Globe wide supply and demand fuels the import and export trade traffic around the world where raw materials or goods manufactured in one part of the world are sent out for destinations elsewhere around the world by air, sea or land transportation modes.

While the cargo insurance must be in place in case of physical damage, CMR Convention Laws have been established to set common standards and responsibilities for shipping, carrying and receiving cargo for land transport so the party (ies) responsible for causing the damage can be identified.


  • Insured is a refrigerator manufacturer and orders a pallet size of own brand refrigerant motors from the manufacturing site in New Zealand. Motors were shipped airway and when the cargo arrived, the pallet was dropped by the airline’s cargo handlers resulting in €10,000 in cargo damage. The insured insists that their brand carrying damaged motors cannot be salvaged as 2nd hand goods & must be scrapped.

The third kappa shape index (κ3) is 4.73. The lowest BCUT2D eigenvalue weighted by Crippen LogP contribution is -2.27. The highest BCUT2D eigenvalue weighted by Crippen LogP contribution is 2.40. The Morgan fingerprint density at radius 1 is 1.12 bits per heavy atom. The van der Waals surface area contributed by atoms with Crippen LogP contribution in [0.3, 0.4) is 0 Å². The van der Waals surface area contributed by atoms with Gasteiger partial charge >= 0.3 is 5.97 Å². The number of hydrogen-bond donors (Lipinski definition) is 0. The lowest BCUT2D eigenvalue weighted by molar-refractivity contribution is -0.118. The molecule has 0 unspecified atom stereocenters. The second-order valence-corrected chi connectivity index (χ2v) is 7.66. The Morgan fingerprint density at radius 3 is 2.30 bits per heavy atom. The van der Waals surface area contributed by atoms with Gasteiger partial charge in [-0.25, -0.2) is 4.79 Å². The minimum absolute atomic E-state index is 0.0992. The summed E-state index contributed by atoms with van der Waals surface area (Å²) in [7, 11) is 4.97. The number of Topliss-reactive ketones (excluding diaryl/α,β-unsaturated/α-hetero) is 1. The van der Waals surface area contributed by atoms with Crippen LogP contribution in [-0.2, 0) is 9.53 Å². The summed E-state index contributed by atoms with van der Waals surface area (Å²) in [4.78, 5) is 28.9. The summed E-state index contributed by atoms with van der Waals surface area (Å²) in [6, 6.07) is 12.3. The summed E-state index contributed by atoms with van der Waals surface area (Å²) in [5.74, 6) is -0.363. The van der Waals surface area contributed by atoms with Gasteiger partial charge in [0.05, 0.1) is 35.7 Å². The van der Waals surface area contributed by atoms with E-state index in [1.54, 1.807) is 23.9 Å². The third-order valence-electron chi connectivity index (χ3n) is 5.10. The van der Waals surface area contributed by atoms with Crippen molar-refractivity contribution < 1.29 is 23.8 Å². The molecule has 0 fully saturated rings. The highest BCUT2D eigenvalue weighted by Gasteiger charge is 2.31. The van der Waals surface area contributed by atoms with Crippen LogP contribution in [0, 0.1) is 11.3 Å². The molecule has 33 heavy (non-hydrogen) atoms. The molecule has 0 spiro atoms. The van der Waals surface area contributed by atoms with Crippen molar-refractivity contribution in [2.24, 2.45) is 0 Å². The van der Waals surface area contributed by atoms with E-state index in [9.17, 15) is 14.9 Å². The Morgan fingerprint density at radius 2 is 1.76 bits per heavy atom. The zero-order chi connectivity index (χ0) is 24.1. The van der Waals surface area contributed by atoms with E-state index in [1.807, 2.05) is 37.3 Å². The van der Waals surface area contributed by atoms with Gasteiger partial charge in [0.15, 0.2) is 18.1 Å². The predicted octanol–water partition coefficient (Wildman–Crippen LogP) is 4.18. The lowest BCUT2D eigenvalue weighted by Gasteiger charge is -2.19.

• Insured is a pharmaceutical company and orders a shipment of heart medication from Denmark. Special instructions were noted on the CMR that the cargo was to remain at 22 Celsius temperature; however, when arrived the cargo was frozen as the truck cooler was set at -22 Celsius resulting in total loss amount of € 500,000.